but maybe they had a point. maybe the only reason i think i want / need so much more than what i have or can possibly get … is because i want things that seem to work for others. but when i stop & listen to that inner voice of mine for a little while, quiet as it is at this point, i can find a way for a brief moment to be content with those things that i do have.

because that standard i was talking about, it isn’t real. it’s a sort of composite of every idea i have ever encountered in my life, filtered through my uncritical, clueless and confused mind, compounded by my natural inclination to generalize and catastrophize.

but the truth is, im happy now. things could be better, but they could also be worse. and nobody’s rushing me, and there is no final exam, and i can just do whatever i want & need.

wow. …what a relief.

now that's what i call _free_writing

song for today

do you believe in free will? i know it’s a complex topic, and (as per usual) i’m not equipped to do it justice. but you don’t need that much intellectual sophistication to be able to tell whether you, personally, on an emotional level, find the concept convincing.

i know i don’t.

for the sake of clarity: i’m not talking about your freedom to choose how you take your coffee or the friends you keep. i’m talking about something… larger. not just how you choose to live out your true nature, but your true nature itself: your personality, intellect, interests, inclinations; the very way you interact with the world.

you might have some influence over the environments / situations / contexts you find yourself in, or put yourself in, but you don’t have as much of a say in how exactly you respond to them. you can try to “curate” your repertoire of behaviors, but even then you’re limited to the pitifully small range of possibilities that occur to you.

similarly, no matter the particular details of the circumstances you’re under — no matter what, exactly, is happening — you can react in a number of ways, but they will always have YOU written all over them. i suppose this is less true the more self-control and discipline you have. then you can feign emotions, flirt, manipulate people, make jokes, act more like somebody else, do all sorts of things. but they will still be specific to YOU.

true free will would mean having access to an infinitely vast pool of possibilities. in reality, however, our freedom has very real physical limitations. how can you speak of free will if you can’t even will your own brain into approaching life with a sense of humor instead of the earnestness and fatalism that you know to be so unhelpful? you can teach (train?) yourself to always look on the bright side of life, but it will always be an uphill battle.

what if you’re emotionally unstable by nature, and the thing you want most in the entire world is to achieve a sense of balance at last? or — do you think I like being stuck up and condescending? Do you think I wouldn’t rather be spontaneous and generous?

I don’t intentionally act in ways that make me more miserable, any more than those of you with healthier personality profiles intentionally act otherwise; we kind of just… do. Most people probably don’t have to have their well-being at heart at all times, not explicitly, anyway; it’s more like an assumption on which they operate; a given, not a variable. and then they can fully commit to also factoring other people into their decisions.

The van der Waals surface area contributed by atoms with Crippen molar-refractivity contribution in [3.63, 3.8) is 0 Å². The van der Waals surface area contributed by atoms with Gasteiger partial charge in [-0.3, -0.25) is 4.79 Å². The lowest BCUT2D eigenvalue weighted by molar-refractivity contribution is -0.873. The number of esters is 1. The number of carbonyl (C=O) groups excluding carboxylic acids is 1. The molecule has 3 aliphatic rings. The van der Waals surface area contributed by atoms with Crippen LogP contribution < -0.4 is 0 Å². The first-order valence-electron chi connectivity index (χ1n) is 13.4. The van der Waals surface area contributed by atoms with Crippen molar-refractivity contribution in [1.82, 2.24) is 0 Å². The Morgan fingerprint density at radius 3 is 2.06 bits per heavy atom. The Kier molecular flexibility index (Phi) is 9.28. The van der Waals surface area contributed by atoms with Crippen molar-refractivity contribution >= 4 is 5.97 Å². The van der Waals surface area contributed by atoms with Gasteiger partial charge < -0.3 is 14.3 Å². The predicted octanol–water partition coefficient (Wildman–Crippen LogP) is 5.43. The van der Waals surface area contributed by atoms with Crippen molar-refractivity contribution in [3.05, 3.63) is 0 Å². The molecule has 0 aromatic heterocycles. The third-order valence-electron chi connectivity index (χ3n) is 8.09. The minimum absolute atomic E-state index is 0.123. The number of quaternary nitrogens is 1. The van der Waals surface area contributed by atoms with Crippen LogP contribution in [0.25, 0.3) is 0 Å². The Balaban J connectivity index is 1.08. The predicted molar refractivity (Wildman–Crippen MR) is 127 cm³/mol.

My laziness and selfishness are patterns of behavior, individual instances of which i can rarely recognize for what they are in the moment im exhibiting them. and even if i were able to recognize them, i wouldnt know the first thing about how to change them.

a sense of self that is predicated on identifying as anything is bound to be unstable. why must i insist that people are monoliths… archetypes, or emblems, of such human concepts as kindness or cruelty? yes, some people better fit what we understand to be the definition of “kind”. but words themselves have their limits. i know that that’s kind of the point, but more than just limited, they end up also being limiting.

even constructs such as personality profiles, traits, etc., are only helpful to the extent that they give us a general idea of qualities otherwise nebulous & elusive, so that we can communicate & assume that we mean more or less the same thing. neither words nor images, nor our minds themselves, can comprehend or convey the entirety of the thing were trying to describe.

but if not with labels, how else (if at all) do you define yourself…?

and sure, some people are more creative, open-minded, flexible. by extension theyll have more free will, because they can act more freely, more spontaneously. it’s not that the options aren’t there for some people. (well, sometimes they aren’t. but lets not get into that whole mess right now.) potentially everything can be turned into an opportunity. it’s just that some of us see the opportunities more often than others.

who’s there to tell any one of us that we can’t start a career as singers? whether we’re any good at it or are lucky enough to get discovered is a whole different question. i could build my whole identity around being a singer, but that self-perception wouldn’t at all correspond to reality.

so, what if you want to see yourself as a “good person”, but some of your behaviors could be construed as evidence to the contrary? well, then you’re fucked & my previous post happens. you’re selfish, evil, and you’re facing a grim future of suffering imposed on self & others.